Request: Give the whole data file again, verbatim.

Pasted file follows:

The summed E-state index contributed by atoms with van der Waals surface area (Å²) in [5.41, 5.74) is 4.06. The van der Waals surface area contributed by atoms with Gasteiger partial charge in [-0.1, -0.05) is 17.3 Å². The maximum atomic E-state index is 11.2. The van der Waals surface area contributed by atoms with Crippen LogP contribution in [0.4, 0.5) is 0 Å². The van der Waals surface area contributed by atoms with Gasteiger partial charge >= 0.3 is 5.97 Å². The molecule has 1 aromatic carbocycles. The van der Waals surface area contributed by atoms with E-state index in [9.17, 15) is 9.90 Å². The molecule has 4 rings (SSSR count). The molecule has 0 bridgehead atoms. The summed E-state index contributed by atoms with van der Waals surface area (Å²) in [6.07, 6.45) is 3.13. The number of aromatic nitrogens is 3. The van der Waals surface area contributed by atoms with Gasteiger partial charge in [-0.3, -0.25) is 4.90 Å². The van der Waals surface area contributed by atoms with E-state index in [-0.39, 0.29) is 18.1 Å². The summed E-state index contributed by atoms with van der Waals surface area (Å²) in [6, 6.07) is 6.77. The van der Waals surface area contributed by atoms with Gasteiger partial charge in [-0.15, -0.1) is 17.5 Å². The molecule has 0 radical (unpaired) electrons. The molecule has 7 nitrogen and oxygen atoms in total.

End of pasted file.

The summed E-state index contributed by atoms with van der Waals surface area (Å²) in [5.41, 5.74) is 4.06. The van der Waals surface area contributed by atoms with Gasteiger partial charge in [-0.1, -0.05) is 17.3 Å². The maximum atomic E-state index is 11.2. The van der Waals surface area contributed by atoms with Crippen LogP contribution in [0.4, 0.5) is 0 Å². The van der Waals surface area contributed by atoms with Gasteiger partial charge >= 0.3 is 5.97 Å². The molecule has 1 aromatic carbocycles. The van der Waals surface area contributed by atoms with E-state index in [9.17, 15) is 9.90 Å². The molecule has 4 rings (SSSR count). The molecule has 0 bridgehead atoms. The summed E-state index contributed by atoms with van der Waals surface area (Å²) in [6.07, 6.45) is 3.13. The number of aromatic nitrogens is 3. The van der Waals surface area contributed by atoms with Gasteiger partial charge in [-0.3, -0.25) is 4.90 Å². The van der Waals surface area contributed by atoms with E-state index in [-0.39, 0.29) is 18.1 Å². The summed E-state index contributed by atoms with van der Waals surface area (Å²) in [6, 6.07) is 6.77. The van der Waals surface area contributed by atoms with Gasteiger partial charge in [-0.15, -0.1) is 17.5 Å². The molecule has 0 radical (unpaired) electrons. The molecule has 7 nitrogen and oxygen atoms in total.